Climate Desk
The US Will Leave Fossil Fuels in the Ground—Until After the Paris Climate Talks
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The US Will Leave Fossil Fuels in the Ground—Until After the Paris Climate Talks

Officials postponed the auction of an oil and gas development lease until next spring.

Julian Spector

It’s hard to lead the charge against the global consumption of fossil fuels while making money off the sale of them.

Perhaps in recognition of this conundrum, the U.S. Bureau of Land Management, which manages some 245 million acres of public land, has announced it will postpone an oil and gas lease auction scheduled for December 10 until March 17, 2016. The leases for sale include nine parcels of land in Arkansas and Michigan, totaling 587 acres, eligible for fossil fuel exploration. That means the federal government won’t be selling off land for oil or gas development just as the COP21 climate talks in Paris approach their dramatic conclusion.

The planned sale had been drawing heat from climate activists, who are rallying behind the “keep it in the ground” philosophy that to prevent the worst effects of climate change, the world needs to leave most of fossil fuel reserves untapped. President Barack Obama articulated that concept in his rationale for rejecting the Keystone XL pipeline in November:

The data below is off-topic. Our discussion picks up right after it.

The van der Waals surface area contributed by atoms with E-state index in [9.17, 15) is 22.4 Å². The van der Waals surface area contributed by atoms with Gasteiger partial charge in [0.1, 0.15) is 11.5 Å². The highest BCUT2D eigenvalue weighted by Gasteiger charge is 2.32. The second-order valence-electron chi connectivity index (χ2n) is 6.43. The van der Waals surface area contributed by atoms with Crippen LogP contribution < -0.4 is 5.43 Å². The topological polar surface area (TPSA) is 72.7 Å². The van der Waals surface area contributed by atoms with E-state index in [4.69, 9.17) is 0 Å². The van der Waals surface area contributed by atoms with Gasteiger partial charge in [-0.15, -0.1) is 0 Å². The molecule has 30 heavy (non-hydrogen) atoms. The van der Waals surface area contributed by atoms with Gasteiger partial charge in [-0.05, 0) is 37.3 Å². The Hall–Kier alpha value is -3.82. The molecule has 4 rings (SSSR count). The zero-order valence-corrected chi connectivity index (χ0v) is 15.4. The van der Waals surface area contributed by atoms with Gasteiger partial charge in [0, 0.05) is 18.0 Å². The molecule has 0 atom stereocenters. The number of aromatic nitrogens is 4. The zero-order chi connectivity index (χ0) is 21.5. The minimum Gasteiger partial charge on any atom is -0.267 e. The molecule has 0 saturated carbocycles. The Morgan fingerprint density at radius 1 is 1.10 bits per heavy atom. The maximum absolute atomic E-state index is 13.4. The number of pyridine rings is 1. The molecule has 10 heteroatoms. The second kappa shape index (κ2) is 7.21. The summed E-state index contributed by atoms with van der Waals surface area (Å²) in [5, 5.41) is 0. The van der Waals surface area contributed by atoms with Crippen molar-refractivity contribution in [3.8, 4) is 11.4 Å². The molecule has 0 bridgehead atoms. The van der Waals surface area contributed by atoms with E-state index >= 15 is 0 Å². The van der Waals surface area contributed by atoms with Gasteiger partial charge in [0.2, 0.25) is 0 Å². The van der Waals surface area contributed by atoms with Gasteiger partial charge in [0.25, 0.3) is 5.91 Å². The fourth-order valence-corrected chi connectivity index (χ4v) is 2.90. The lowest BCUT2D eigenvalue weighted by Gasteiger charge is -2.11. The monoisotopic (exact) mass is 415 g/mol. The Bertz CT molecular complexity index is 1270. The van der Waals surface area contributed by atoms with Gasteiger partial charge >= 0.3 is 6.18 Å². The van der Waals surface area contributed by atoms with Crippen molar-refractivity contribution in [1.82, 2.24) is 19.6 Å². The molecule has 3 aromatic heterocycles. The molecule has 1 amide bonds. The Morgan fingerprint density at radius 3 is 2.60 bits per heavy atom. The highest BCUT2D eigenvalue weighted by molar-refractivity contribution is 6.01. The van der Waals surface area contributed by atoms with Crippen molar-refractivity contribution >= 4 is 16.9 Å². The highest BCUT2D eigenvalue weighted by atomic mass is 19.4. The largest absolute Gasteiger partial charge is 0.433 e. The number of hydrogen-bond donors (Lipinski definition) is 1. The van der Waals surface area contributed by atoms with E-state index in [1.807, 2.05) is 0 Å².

Ultimately, if we’re gonna prevent large parts of this Earth from becoming not only inhospitable but uninhabitable in our lifetimes, we’re gonna have to keep some fossil fuels in the ground rather than burn them and release more dangerous pollution into the sky.

That said, the sale will go ahead a few months after the delegates return home from Paris. If Obama rejected the Keystone XL Pipeline for the stated reasons, why go ahead with federal mineral rights leases? One difference is the money from these routine drilling rights sales goes to the government, not to a Canadian energy company. Another possibility is that the goal isn’t really to stop extracting fossil fuels.

Read the rest at CityLab.